A federal judge approved the city’s plan to make long-sought changes on Rikers Island, essentially eliminating the threat of a federal takeover for at least the next several months. The order filed Tuesday marks a win for the city and the Department of Correction and comes days after the federal monitor in the case expressed doubt about the city’s willingness to follow its recommendations for the proposed action plan.
“This action plan represents a way to move forward with concrete measures now to address the ongoing crisis at Rikers Island,” Southern District Judge Laura Taylor Swain wrote in the order, while making clear that the case could turn depending on the city’s progress in implementing the plan. “The Court has approved the proposed measures contained within the action plan, in full recognition that further remedial relief may be necessary should Defendants not fulfill their commitments and demonstrate their ability to make urgently needed changes.”
The city filed the proposed action plan in late May after federal monitors appointed to oversee the department threatened to take control of the system if the city failed to comply with their recommendations. The jail system has been under federal supervision since a class action lawsuit in 2015 alleged rampant abuse and dysfunction.
The plan filed in May outlines timelines for proposed reforms, which include tamping down on abuse of sick leave policies among correction officers, hiring new leadership under a modified chain of command, improving infrastructure at the jail facilities and expediting correction officer disciplinary proceedings.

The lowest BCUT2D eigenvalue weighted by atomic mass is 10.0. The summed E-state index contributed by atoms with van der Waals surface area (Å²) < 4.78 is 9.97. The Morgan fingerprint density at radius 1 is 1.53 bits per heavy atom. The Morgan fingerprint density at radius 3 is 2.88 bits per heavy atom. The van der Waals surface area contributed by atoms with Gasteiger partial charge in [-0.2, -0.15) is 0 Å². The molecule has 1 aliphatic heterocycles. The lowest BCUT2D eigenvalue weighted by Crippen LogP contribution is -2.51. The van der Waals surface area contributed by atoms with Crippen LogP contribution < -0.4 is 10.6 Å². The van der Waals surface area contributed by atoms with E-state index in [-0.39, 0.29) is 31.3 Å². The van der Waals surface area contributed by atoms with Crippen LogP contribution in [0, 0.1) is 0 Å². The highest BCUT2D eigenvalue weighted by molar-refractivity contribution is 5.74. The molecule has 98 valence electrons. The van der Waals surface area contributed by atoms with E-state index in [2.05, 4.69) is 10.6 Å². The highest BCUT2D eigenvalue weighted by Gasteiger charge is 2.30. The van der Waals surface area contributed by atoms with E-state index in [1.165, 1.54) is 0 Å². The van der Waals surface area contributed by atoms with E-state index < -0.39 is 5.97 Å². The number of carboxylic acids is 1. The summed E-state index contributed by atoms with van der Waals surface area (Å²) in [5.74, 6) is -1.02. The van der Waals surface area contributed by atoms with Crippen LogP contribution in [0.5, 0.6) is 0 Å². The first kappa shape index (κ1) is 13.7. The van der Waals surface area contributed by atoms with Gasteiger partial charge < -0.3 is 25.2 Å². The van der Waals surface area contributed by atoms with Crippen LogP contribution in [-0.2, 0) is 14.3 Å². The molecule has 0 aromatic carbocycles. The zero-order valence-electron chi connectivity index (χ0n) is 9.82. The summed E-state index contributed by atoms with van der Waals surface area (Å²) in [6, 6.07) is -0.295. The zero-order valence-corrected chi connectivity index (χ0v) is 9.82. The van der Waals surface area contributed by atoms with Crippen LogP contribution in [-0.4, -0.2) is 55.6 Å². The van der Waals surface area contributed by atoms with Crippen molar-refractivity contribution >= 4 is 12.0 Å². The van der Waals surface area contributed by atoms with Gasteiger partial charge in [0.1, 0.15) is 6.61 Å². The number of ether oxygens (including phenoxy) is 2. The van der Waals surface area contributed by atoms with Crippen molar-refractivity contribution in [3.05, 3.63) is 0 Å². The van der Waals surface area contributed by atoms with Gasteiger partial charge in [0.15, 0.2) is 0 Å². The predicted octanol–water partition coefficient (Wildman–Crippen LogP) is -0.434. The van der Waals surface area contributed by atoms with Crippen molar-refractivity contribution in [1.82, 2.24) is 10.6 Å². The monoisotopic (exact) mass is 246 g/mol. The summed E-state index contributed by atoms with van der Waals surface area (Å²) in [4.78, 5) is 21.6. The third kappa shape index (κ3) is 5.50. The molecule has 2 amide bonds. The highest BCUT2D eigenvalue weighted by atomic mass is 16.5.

The department submitted an updated version of the plan on Friday after Swain gave it two weeks to come up with a more detailed proposal. During that time, a dispute over the hiring of wardens outside of the department became a point of contention between the monitors, along with the Legal Aid Society, which represents the jail population in the case, and the department. The monitors wrote in a letter to Swain on Friday that the city refused to agree to their recommendation to hire wardens outside of the department, and was unwilling to seek special permission from the court to circumvent city and state laws prohibiting it from doing so.
Swain indicated that the department has committed to seeking special permission from the court if it encounters other legal barriers that prohibit it from implementing recommendations. She also denied Legal Aid’s request to set a briefing schedule for a possible contempt motion to trigger the federal takeover.